Dear Cultural Survival Community,
Art carries power: the power to make people feel, to transcend boundaries, and to contribute to narrative shifts. Art can also reflect the creator’s times, surroundings, and cultural values, while connecting us to the past, present, and future. Artists hold important roles in our societies by keeping, making, and transforming meaning. They help to shape our communities and societies through their imaginations and self-determined expressions.
This issue of the CSQ is dedicated to Indigenous artists who are using art as a medium to combat the ongoing challenges of racist and colonialist erasure, cultural appropriation, and exploitation. Through their work, Indigenous artists are striving to break down barriers and debunk racist stereotypes while showcasing Indigenous brilliance. For centuries, colonization, globalization, and capitalism have interrupted Indigenous Peoples’ cultural continuity as well as the intergenerational transmission of knowledge and cultural practice of the arts. Through storytelling and performing arts, Indigenous artists are reclaiming narratives and creating a resurgence of Indigenous knowledge.
In line with our mission and vision, Cultural Survival has long engaged in support of Indigenous artistic expression through folk art, music, dance, craftsmanship, and theater. When we gathered to reassess our organizational strategy in 2020, we renewed our commitment to Indigenous artistic expression through culture, identifying it as one of the major themes of our work in our Strategic Framework.
We share stories of Indigenous artists who are breaking down stale colonial narratives around what art is—who holds the power to define it, who gives it value, and what role it can play in our society. For too long, Indigenous art has been relegated in the mainstream eye to tourist souvenirs, downgraded as folk art, craft, utilitarian, or worse, seen as authentic only in its historical form.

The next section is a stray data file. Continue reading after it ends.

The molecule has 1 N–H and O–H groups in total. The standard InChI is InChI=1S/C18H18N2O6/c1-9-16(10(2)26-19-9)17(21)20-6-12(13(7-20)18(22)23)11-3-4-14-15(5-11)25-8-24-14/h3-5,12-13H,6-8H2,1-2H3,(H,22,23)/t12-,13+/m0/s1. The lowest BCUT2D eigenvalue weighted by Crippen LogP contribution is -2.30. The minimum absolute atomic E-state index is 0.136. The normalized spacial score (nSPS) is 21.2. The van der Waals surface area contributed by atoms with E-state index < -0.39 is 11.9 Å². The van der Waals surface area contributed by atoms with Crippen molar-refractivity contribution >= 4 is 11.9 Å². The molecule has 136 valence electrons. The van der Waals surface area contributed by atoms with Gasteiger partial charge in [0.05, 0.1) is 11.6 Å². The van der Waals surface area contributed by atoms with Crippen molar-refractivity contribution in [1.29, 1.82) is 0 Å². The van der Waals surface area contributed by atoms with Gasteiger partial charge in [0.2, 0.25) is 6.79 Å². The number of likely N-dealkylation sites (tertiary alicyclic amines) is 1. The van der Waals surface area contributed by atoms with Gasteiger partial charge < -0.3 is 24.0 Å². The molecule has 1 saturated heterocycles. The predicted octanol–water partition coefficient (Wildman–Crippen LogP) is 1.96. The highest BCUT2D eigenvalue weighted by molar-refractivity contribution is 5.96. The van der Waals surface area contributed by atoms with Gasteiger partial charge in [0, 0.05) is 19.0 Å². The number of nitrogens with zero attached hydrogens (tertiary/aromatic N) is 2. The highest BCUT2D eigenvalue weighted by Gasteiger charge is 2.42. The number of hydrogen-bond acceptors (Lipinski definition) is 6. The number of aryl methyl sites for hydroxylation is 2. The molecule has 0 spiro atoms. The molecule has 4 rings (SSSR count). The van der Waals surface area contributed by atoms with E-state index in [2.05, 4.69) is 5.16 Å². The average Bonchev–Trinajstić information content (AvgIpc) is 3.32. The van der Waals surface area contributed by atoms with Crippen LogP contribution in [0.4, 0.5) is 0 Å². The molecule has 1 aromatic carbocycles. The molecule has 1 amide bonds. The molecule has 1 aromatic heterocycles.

We are inspired by the artists that form the Shipibo Conibo Center in Harlem, NY, who are merging Indigenous traditions with contemporary art and rejecting the false siloing of art from purpose. Instead, these Shipibo artists—including women like Sara Flores, featured on our cover, who lead in the matrilineal tradition of women as artists—are adamant that the “work of art and the work of environmental activism . . . towards Indigenous sovereignty cannot be separated; they must move forward on the same path.”
With this issue, we are also excited to announce the long anticipated return of our Cultural Survival Bazaars, a beloved tradition in the New England area since 1975, for the first time since the pandemic. We invite you to join us at the Prudential Center in Boston December 14–17, 2023. The Bazaars are a series of cultural festivals providing Indigenous artists, cooperatives, and their representatives from around the world the opportunity to sell their work directly to the public in the Northeast U.S. while allowing the general public to learn about and provide direct financial support to Indigenous art and artists.
In addition to the opportunity to purchase art directly from Indigenous makers, our Bazaars offer cultural performances and presentations including live music, storytelling, artmaking demonstrations, and the chance to talk directly with artists and community advocates. We invite you to celebrate the resilience of the Indigenous artists through the pandemic by supporting their work.
Everything we do is made possible with your support. Thank you for investing in Indigenous-led solutions and leadership.
Galina Angarova (Buryat)